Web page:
Gordon Brown has placed his former adviser Ed Balls in charge of a new department focusing on England's children, families and schools.
Ed Balls has three children
There will be another new department responsible for innovations, science, universities and skills, led by former Home Office minister John Denham.
The children's department will have a "co-ordinating role" on children's health, welfare and child poverty.
It will be called the Department for Children, Schools and Families (DCSF).
The old Department for Education and Skills has traditionally looked after children right through to university. Its Surestart programme offers support for families, including childcare and parenting classes.
In a ministerial statement setting out the structural changes to government departments, Gordon Brown said the new department would for the first time bring together "key aspects of policy affecting children and young people".
"The new department will play a strong role both in taking forward policy relating to children and young people, and coordinating and leading work across government on youth and family policy."
DEPARTMENT FOR CHILDREN, SCHOOLS AND FAMILIES
Youth and family policy
It "will assume responsibility for promoting the well-being, safety, protection and care of all young people - including through policy responsibility for children's social services", the statement said.
The department will take over the Respect agenda from the Home Office and "lead a new emphasis across government on the prevention of youth offending".
The man in charge of this new department, Ed Balls, was appointed Economic Secretary to the Treasury in May last year.
He joined the Commons in 2005, representing Normanton in West Yorkshire and is married to fellow minister Yvette Cooper MP.
He was born in 1967 and educated at the independent Nottingham High School, which is selective. He went on to Keble College, Oxford to study Politics, Philosophy and Economics and then to the John F Kennedy School of Government, Harvard.
DEPARTMENT OF INNOVATION, UNIVERSITIES AND SKILLS
Universities - teaching and research
John Denham left Tony Blair's government in protest over Iraq. He was born in 1953 and educated at Woodroffe Comprehensive School, Lyme Regis and Southampton University. He has three children.
His department will be called the Department of Innovations, Universities and Skills (DIUS). It has taken over the science and innovation sections of the DTI.
In his ministerial statement to the Commons, Gordon Brown said: "The new department will be responsible for driving forward delivery of the government's long-term vision to make Britain one of the best places in the world for science, research and innovation, and to deliver the ambition of a world-class skills base".
Reaction to the shake up has been largely favourable. The higher education body - Universities UK - supports the changes, which bring universities together with innovation and skills.
Its President, Drummond Bone, said: "This is an exciting and forward-looking move, which we welcome. Universities are key to the generation and exploitation of new knowledge in the UK, so there is a clear rationale for moving science and innovation to the new department.
John Denham was previously at the Home Office
"We look forward to working with the new prime minister and new secretary of state John Denham to deliver not only the ideas - but also the skills - the UK needs."
Head teachers and college leaders however, are concerned that colleges will be covered by both new departments.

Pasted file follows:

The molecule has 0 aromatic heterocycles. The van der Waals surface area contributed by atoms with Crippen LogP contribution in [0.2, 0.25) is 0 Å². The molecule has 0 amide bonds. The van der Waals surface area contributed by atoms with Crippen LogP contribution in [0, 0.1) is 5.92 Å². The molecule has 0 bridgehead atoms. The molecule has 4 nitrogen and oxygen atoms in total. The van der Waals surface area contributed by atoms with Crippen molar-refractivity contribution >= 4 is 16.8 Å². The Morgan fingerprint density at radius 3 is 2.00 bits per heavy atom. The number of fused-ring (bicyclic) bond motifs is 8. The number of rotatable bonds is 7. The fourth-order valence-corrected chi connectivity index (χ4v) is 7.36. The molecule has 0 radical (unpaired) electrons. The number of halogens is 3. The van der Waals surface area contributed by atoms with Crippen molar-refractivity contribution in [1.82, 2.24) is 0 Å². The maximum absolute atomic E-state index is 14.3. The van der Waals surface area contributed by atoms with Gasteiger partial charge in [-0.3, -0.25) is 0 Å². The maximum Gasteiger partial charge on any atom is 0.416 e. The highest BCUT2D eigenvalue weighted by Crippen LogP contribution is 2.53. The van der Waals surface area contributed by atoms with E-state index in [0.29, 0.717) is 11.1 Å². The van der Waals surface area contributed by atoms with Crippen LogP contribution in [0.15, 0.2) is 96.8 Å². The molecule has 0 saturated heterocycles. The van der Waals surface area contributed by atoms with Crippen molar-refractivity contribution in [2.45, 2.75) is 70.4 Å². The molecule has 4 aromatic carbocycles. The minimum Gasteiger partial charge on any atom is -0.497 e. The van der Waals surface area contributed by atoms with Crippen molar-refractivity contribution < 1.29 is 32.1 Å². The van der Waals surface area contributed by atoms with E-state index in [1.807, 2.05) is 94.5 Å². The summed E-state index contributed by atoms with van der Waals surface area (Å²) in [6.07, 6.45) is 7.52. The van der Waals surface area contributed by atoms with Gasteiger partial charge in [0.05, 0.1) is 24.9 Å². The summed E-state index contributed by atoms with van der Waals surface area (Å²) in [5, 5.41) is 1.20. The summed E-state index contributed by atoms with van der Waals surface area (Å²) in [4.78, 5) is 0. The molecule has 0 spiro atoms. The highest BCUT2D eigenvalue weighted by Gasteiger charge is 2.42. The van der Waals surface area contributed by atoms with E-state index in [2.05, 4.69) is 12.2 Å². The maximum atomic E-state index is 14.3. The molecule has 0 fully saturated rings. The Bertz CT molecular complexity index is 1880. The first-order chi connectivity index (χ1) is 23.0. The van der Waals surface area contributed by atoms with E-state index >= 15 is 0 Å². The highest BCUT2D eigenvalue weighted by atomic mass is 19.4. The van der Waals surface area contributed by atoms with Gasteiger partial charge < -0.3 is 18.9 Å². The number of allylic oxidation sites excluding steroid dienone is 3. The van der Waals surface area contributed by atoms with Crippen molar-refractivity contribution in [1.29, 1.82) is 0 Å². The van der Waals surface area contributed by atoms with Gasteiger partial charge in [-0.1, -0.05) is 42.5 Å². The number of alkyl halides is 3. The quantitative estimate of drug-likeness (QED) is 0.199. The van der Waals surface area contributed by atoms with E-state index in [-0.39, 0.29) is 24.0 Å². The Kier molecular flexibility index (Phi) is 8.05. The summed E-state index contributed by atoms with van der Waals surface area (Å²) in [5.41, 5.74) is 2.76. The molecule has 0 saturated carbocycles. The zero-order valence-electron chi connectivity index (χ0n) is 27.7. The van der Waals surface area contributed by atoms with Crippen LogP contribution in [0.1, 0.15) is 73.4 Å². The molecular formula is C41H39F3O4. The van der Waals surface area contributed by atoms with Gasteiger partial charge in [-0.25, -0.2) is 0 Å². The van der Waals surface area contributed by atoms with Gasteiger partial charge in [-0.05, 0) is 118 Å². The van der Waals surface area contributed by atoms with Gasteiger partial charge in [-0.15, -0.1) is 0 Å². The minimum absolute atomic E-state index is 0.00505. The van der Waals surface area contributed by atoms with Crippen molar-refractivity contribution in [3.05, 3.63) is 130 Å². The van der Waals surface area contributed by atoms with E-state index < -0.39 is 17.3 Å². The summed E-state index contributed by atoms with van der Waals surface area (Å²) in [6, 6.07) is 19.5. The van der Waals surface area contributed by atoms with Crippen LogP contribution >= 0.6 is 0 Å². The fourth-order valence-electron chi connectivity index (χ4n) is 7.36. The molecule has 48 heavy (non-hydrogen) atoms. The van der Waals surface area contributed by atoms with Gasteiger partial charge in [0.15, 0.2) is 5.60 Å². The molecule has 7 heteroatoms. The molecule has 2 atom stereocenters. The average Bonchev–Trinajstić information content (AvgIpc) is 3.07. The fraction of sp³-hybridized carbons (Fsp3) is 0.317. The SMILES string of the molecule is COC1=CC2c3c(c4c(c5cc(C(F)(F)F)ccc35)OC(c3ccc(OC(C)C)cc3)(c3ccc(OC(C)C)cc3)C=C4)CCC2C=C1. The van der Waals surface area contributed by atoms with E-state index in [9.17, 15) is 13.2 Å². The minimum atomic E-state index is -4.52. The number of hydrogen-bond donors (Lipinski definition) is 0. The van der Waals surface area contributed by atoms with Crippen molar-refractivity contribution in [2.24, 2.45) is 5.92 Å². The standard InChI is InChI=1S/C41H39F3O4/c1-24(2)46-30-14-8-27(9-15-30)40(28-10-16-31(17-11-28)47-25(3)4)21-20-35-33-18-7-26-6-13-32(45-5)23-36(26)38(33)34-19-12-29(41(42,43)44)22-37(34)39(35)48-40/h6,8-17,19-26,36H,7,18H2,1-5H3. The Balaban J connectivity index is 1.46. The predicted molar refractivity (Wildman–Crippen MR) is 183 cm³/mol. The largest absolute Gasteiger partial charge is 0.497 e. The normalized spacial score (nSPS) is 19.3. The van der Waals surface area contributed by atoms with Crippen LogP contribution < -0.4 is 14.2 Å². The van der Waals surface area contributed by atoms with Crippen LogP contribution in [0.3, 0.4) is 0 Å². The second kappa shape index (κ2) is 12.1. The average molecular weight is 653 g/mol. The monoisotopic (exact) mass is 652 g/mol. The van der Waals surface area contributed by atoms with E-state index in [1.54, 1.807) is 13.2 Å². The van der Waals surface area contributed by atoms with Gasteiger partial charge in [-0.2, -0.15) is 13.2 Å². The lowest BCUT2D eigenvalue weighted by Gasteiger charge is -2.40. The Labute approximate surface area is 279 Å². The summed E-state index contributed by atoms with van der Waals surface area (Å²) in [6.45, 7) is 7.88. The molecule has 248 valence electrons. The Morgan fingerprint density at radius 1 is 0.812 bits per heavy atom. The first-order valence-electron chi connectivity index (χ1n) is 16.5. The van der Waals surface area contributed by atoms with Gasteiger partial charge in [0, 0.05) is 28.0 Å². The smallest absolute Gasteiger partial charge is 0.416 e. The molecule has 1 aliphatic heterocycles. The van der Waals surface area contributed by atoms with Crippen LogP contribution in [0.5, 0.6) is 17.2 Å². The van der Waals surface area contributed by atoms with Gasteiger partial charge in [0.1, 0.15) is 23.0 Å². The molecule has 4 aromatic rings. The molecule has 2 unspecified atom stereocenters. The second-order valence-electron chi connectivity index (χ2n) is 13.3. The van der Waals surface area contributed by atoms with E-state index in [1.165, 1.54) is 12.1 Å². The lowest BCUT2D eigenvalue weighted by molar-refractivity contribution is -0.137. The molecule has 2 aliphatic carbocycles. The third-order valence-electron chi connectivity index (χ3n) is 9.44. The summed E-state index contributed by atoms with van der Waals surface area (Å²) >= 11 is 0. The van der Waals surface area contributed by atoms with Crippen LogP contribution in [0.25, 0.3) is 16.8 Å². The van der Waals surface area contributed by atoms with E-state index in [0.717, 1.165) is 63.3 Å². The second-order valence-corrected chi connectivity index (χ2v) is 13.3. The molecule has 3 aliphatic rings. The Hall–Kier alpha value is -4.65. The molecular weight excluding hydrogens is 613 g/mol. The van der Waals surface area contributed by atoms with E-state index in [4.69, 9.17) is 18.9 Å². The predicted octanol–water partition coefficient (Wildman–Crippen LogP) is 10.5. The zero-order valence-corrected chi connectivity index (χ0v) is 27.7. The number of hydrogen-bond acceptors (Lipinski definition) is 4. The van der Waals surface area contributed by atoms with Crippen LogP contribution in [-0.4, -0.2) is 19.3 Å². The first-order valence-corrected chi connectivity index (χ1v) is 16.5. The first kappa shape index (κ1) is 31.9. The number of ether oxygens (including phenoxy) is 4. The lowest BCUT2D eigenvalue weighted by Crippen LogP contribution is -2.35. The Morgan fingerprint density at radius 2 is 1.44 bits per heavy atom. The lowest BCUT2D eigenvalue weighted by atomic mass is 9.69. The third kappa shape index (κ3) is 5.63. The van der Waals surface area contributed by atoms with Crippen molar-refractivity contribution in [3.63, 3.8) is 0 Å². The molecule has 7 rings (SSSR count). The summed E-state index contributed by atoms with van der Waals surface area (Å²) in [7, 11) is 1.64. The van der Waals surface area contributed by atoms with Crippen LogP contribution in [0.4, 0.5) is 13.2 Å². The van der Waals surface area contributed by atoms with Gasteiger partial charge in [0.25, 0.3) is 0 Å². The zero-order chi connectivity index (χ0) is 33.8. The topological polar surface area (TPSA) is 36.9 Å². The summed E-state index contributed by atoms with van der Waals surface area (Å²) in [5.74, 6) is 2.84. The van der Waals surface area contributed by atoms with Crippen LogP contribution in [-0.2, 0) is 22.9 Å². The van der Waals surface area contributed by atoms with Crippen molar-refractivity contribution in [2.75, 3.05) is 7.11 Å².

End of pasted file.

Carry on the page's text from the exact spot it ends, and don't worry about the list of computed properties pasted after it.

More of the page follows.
Ed Balls will oversee the role of colleges in teaching the government's new diplomas for 14 to 19-year-olds.
But responsibility for the rest of the work of further education colleges will fall to John Denham.
John Dunford, general secretary of the Association of School and College Leaders, said: "It is wrong to split the department because colleges will be serving two departments.
"Having said that, it means that education has two places at Cabinet level - which can only be good."
The teachers' union the NASUWT said the changes raised many questions - particularly over the relationship between schools and skills - and that joined up thinking was essential.
General secretary Chris Keates said: "Having had four secretaries of state in almost as many years, yet another change comes as no real surprise. We now have two. Clearly they are multiplying to cope with the enormity of the education agenda".
Gordon Brown's statement announced that funding for 16 to 19 education - which includes a range of academic and vocational training - would in future go to schools and colleges via local authority education budgets, rather than via the Learning and Skills Council (LSC) as now.
John Brennan, the chief executive of the Association of Colleges, said: "We welcome the prime minister's bold decision to give special focus to skills with the establishment of this new department.
"It is of critical importance for young people, parents and employers that there should be coherence between pre and post-16 learning and skills and we look forward to working with the government to see how this can be delivered within the new structure."
The chief executive of the LSC, Mark Haysom, said: "We are working closely with our colleagues in government to understand the details of these departmental changes and their implications for the LSC.
"The LSC has achieved or exceeded every target set for it, and with record numbers of young people now in full-time education, we have much to be proud of."
The president of the National Union of Students, Gemma Tumelty, said: "Over the coming months and years, John Denham will face many challenges - not least as we approach the review on the current higher education funding arrangements.
"As a former student union president himself, we hope that he will remember the importance of student representation and consultation at every stage of this review."